Cleaning Up San Antonio Streets
I had a chance to spend time with volunteers (photo: Suo and Maria) on Saturday to help clean sidewalks, street curbs and storm drains around 23rd Ave. and E. 22nd St. in the San Antonio neighborhood. The regular 23rd Ave. cleanups are held on the fourth Saturdays of each month: The next one is slated for Saturday, January 27 morning. Keep up the good work, everybody! Let me know if you want help to organize regular clean-up activities around your block in 2018:firstname.lastname@example.org
Oakland Holiday Photo Contest | Thru December 21
The Oakland Chamber of Commerce has launched a #ShopOakProud photo contest to encourage residents to shop – and snap – their love for Oakland and its wonderful retail districts this holiday season. Take a photo while you’re shopping that captures the spirit of Oakland’s holiday retail shopping experience, and upload it to your Facebook, Instagram or Twitter account. Mark your entries with #ShopOAKProud, tag yourself, and geotag the store’s location. Prize: two round-trip tickets on Southwest Airlines. You may enter once a day. Contest ends December 21.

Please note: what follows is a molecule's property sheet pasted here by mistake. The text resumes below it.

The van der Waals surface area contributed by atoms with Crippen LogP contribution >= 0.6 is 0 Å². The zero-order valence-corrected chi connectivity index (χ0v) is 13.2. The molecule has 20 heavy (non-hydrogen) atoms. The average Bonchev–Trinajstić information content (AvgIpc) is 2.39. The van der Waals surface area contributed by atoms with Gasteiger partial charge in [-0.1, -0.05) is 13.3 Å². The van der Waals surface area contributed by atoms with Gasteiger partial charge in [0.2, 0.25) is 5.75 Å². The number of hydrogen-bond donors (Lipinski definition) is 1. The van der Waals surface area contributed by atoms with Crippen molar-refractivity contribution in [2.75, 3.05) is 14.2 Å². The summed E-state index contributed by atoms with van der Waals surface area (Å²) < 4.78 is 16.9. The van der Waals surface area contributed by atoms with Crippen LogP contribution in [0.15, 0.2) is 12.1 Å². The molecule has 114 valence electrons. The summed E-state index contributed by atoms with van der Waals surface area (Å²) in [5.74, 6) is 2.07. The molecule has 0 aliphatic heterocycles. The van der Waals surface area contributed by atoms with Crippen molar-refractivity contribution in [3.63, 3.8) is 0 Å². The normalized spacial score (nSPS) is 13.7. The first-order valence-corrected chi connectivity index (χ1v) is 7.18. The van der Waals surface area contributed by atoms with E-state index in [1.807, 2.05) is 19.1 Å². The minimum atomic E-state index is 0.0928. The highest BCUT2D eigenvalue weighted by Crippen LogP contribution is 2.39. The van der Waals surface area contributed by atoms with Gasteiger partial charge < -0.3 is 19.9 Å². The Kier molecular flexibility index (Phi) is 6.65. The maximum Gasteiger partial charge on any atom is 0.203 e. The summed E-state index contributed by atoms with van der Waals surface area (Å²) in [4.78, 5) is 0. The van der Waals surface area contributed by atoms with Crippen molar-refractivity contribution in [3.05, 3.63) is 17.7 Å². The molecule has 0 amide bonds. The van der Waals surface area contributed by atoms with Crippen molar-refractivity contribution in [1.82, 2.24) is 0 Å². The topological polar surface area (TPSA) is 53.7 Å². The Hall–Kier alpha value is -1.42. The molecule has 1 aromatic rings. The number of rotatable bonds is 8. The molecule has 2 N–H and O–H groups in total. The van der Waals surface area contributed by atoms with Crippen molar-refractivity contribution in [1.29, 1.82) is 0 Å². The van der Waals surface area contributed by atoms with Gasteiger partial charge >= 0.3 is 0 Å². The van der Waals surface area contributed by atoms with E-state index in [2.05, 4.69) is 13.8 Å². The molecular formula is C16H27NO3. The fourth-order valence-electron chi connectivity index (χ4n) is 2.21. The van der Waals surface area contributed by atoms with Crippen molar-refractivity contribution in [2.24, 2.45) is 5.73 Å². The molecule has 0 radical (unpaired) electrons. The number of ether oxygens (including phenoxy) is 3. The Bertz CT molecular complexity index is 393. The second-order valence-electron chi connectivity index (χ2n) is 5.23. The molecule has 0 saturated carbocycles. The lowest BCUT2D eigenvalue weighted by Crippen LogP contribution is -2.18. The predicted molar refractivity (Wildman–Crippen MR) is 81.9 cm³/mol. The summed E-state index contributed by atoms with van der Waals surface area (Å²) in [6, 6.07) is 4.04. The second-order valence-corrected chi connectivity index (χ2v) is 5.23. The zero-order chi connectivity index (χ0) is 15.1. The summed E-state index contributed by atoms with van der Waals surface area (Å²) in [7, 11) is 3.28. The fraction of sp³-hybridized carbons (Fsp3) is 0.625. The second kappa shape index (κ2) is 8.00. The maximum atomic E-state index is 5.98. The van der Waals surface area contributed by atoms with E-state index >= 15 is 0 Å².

Holiday Caroling on Lake Merritt | Thru Saturday, December 23
Board at Lake Merritt Boating Center, 568 Bellevue Ave.
Climb on board the Holiday Caroling watercraft sleigh with your friends and family to enjoy an evening of caroling on Lake Merritt. Tours include hot cider and cookies in the Holiday Room before leaving the dock. Though afternoon tours are available, consider signing-up for an evening ride. After-dark tours showcase the beautiful and festive lights surrounding the lake. For more info on times and prices
Lakeshore Homes Association: Celebrating 100 Years
The City Council will approve my proclamation celebrating 100 years of the Lakeshore Homes Association at this evening’s meeting.
Founded in 1917, LHA is the second-oldest association west of the Mississippi. The Lakeshore neighborhood was designed by the Olmsted Brothers, whose father designed New York City’s Central Park. Inspired by England’s “garden suburbs,” the Olmsteds laid out winding streets following natural contours, leaving natural areas along the creek (later Trestle Glen Road) and smaller park areas scattered throughout the tract. A century later, the Lakeshore Homes Association continues to plan events for the community, and provides a vital organizational structure for neighborhood emergency preparedness. Congratulations to LHA!
Oakland Arts Organizations Receive Grants for Affordable Space